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posted on 28.06.2021, 14:18 by Laura Bishop, Alexander Refsum Jensenius, Bruno Laeng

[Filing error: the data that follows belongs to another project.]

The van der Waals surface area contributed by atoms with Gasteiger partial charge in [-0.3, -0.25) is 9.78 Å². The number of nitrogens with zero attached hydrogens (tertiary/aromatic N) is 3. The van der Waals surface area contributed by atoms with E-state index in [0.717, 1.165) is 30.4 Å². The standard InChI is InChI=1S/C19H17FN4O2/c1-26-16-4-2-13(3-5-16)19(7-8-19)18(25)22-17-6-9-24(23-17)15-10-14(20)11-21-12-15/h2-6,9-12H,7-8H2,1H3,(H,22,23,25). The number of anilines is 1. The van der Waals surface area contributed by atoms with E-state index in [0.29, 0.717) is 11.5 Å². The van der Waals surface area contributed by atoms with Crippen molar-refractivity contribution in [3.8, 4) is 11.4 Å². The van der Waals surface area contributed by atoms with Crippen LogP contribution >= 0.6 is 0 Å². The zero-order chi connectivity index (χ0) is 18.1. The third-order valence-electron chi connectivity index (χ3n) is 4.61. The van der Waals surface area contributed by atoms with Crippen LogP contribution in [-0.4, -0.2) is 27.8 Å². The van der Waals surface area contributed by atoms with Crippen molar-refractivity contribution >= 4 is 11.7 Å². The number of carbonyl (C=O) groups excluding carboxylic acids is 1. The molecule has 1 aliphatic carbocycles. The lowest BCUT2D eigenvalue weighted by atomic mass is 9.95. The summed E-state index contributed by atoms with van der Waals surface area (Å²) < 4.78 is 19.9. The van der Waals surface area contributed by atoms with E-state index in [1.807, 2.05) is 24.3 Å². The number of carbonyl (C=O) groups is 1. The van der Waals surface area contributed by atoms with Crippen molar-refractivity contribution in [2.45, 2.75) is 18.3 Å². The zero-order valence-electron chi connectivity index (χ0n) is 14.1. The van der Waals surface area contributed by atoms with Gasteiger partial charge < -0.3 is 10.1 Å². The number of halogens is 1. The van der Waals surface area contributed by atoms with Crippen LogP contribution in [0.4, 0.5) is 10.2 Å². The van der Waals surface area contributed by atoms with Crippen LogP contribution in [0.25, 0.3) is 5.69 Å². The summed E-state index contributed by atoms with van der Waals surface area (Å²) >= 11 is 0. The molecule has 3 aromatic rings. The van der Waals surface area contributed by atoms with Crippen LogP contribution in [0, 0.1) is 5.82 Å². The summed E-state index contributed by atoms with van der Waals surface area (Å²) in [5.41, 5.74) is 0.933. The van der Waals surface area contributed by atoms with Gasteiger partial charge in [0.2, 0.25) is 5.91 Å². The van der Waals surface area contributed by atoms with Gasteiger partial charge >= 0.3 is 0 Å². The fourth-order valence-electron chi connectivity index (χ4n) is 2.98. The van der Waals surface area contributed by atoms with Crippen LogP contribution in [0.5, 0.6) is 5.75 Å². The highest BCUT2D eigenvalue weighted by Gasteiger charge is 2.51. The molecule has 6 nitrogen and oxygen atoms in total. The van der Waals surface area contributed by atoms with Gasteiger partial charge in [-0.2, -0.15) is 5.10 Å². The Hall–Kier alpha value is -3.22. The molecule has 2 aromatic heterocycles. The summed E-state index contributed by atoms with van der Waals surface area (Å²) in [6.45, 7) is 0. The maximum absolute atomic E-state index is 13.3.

Music performance can be cognitively and physically demanding. These demands vary across the course of a performance as the content of the music changes. More demanding passages require performers to focus their attention more intensity, or expend greater “mental effort.” To date, it remains unclear what effect different cognitive-motor demands have on performers' mental effort. It is likewise unclear how fluctuations in mental effort compare between performers and perceivers of the same music. We used pupillometry to examine the effects of different cognitive-motor demands on the mental effort used by performers and perceivers of classical string quartet music. We collected pupillometry, motion capture, and audio-video recordings of a string quartet as they performed a rehearsal and concert (for live audience) in our lab. We then collected pupillometry data from a remote sample of musically-trained listeners, who heard the audio recordings (without video) that we captured during the concert. We used a modelling approach to assess the effects of performers' bodily effort (head and arm motion; sound level; performers' ratings of technical difficulty), musical complexity (performers' ratings of harmonic complexity; a score-based measure of harmonic tension), and expressive difficulty (performers' ratings of expressive difficulty) on performers' and listeners' pupil diameters. Our results show stimulating effects of bodily effort and expressive difficulty on performers' pupil diameters, and stimulating effects of expressive difficulty on listeners' pupil diameters. We also observed negative effects of musical complexity on both performers and listeners, and negative effects of performers' bodily effort on listeners, which we suggest may reflect the complex relationships that these features share with other aspects of musical structure. Looking across the concert, we found that both of the quartet violinists (who exchanged places halfway through the concert) showed more dilated pupils during their turns as 1st violinist than when playing as 2nd violinist, suggesting that they experienced greater arousal when “leading” the quartet in the 1st violin role. This study shows how eye tracking and motion capture technologies can be used in combination in an ecological setting to investigate cognitive processing in music performance.

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